Diamondiferous and barren eclogites and pyroxenites from the western Kaapvaal craton record subduction processes and mantle metasomatism, respectively

Sonja Aulbach, K. S. Viljoen, Axel Gerdes

Research output: Contribution to journalArticlepeer-review

19 Citations (Scopus)

Abstract

Mineral major and trace elements combined with Sr isotopes of clinopyroxene are used to unravel the origins and evolution of mantle eclogite and pyroxenite xenoliths from the Doornkloof-Sover orangeite dike (western Kaapvaal craton), and to investigate the generation and destruction of diamond in these rocks. Two different eclogite types are present: (1) MgO-poor eclogites (MgO = 7.3 to 14.5 wt%; n = 43) with accessory diamond ± corundum and kyanite, high garnet grossular content (median Ca# = 0.25) and clinopyroxene jadeite content (0.39). Reconstructed bulk rocks are LREE-depleted (median La 0.29 ppm) and have low median Cr2O3 (0.06 wt%) and incompatible trace-element contents (e.g. Sr, Zr, Ba, Pb, Th), and high Li and transition metal abundances. Some are characterised by stepped REE patterns or steep slopes in the MREE, similar to eclogites affected by interaction with dehydration fluids generated in subduction zones. These fluids may also have deposited diamond in typically reducing eclogite assemblages at diamond-stable pressures. (2) MgO-rich eclogites and pyroxenites (MgO = 14.0 to 20.0 wt%; n = 29), which are barren and enriched in LREE (median La 1.39 ppm), Cr2O3 (0.25 wt%) and incompatible trace elements, with lower Li and transition metal abundances than the MgO-poor group. These are typical signatures of carbonated ultramafic melt metasomatism in the mantle lithosphere. Strontium isotopic compositions vary widely in both groups, but high Cr2O3 and Ba contents are dominantly associated with 87Sr/86Sr > 0.7055. This reflects interaction with metasomatic agents remobilised from ancient lithospheric metasomes, which eventually gave rise to regional orangeite magmatism. The presence of strong positive Eu anomalies in both groups, including two pyroxenites, requires low-pressure igneous protoliths, presumably derived from a ca. 3 Ga spreading ridge, as reported for other eclogite materials from the western Kaapvaal craton. Based on the proportions of MgO-poor and –rich eclogites and pyroxenites, approximately 40% of the diamond inventory were destroyed by mantle metasomatism centred at ~135 ± 15 km depth, overlapping a low-velocity anomaly (mid-lithospheric discontinuity). Two diamondiferous orangeites ≤20 km from Doornkloof-Sover contain significantly different eclogite xenolith populations: At Newlands, MgO-poor diamondiferous eclogites are present in addition to barren MgO-rich ones and pyroxenites, suggesting that the host orangeite sampled a source region equally affected by diamond-destructive mantle metasomatism, whereas at Bellsbank, all eclogites are MgO-poor and LREE-depleted. This may explain higher diamond grades reported for this locality compared to Newlands or Doornkloof-Sover.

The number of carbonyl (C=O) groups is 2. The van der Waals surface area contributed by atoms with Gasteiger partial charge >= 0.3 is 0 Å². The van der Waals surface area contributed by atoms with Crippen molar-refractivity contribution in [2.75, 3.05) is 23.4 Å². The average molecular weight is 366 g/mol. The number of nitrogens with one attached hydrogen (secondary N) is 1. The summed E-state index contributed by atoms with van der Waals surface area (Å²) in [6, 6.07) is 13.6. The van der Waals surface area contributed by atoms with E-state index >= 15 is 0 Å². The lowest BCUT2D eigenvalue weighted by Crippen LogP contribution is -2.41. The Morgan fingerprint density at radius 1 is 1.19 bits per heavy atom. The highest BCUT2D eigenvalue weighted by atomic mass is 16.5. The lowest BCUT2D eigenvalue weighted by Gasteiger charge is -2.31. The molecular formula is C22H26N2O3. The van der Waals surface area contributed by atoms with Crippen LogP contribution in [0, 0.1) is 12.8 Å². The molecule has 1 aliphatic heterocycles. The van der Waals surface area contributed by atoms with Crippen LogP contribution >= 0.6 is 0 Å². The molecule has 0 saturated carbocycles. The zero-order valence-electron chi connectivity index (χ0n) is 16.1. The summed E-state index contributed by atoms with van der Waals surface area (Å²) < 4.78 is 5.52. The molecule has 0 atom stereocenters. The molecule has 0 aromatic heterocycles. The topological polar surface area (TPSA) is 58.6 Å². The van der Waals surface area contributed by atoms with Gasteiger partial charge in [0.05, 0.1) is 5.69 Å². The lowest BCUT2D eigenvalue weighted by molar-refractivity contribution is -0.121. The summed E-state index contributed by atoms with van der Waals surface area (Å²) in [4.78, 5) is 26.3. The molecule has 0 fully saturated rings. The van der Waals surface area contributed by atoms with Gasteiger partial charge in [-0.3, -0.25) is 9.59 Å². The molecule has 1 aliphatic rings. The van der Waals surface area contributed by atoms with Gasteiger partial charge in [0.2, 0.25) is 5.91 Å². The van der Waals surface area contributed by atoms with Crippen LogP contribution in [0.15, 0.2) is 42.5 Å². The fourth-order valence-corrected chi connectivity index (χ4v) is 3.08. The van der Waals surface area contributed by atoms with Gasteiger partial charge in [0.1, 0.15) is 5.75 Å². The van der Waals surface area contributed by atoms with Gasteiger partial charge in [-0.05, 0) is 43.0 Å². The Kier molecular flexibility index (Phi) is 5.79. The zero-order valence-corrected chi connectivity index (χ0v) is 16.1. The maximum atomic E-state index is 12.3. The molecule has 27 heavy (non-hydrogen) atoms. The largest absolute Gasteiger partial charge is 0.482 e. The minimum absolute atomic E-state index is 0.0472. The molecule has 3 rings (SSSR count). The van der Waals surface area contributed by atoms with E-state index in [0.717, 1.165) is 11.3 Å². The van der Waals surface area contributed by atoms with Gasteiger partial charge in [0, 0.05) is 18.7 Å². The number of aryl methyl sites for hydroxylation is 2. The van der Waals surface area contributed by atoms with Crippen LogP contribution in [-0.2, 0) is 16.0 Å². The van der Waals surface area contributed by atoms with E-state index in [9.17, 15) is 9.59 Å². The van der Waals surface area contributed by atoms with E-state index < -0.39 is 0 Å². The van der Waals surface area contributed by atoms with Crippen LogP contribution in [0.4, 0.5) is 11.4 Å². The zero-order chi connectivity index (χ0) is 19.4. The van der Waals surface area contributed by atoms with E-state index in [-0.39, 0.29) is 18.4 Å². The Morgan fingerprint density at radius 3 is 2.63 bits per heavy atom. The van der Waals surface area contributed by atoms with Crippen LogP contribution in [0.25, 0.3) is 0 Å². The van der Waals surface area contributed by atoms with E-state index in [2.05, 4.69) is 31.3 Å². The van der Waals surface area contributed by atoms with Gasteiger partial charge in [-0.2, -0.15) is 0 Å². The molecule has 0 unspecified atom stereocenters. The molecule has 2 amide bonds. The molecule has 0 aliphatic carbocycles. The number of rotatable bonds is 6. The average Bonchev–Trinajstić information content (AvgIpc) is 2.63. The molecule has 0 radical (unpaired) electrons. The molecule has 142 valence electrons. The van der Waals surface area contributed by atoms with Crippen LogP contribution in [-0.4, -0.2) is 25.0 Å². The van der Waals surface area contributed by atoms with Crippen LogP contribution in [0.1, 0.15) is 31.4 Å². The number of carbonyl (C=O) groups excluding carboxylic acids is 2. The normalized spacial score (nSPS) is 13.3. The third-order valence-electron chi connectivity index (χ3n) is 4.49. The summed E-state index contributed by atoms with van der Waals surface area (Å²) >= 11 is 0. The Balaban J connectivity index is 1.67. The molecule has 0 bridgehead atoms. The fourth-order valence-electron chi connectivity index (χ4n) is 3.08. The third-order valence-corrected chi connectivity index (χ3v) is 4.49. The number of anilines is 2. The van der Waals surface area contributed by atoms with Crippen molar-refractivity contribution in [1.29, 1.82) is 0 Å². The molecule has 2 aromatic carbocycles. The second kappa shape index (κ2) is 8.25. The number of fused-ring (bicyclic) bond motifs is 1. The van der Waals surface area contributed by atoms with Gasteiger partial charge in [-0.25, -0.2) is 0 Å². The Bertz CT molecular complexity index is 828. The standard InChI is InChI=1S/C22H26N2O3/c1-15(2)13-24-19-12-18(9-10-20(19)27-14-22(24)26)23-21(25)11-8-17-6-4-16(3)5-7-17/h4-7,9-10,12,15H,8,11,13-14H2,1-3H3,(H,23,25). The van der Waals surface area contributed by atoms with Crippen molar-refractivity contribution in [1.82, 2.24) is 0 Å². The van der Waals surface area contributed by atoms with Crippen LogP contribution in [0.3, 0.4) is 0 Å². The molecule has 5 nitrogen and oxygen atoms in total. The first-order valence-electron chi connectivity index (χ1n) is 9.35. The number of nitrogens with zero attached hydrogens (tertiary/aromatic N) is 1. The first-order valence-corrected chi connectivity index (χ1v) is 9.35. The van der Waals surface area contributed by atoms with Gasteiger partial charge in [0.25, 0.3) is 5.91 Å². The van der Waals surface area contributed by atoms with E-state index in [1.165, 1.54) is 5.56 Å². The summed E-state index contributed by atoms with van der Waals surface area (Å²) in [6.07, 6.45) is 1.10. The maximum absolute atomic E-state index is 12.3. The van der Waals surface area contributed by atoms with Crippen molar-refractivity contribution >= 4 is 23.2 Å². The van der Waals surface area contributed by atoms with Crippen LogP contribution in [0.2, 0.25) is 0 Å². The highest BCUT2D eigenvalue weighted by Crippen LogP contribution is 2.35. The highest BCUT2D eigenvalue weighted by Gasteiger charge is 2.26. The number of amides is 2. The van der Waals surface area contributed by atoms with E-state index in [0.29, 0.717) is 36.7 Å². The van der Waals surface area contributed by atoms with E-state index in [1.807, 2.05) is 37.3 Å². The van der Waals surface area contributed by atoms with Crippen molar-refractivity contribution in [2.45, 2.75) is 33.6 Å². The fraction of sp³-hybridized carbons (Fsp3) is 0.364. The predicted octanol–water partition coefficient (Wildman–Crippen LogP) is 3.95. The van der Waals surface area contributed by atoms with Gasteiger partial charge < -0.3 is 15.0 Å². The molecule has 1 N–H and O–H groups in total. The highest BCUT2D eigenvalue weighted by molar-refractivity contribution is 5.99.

Original languageEnglish
Article number105588
JournalLithos
Volume368-369
DOIs
Publication statusPublished - Sept 2020

Keywords

  • Archaean oceanic crust
  • Diamond formation
  • Kimberlite-borne eclogite xenoliths
  • Metasomatism
  • Radiogenic isotopes
  • Trace elements

ASJC Scopus subject areas

  • Geology
  • Geochemistry and Petrology

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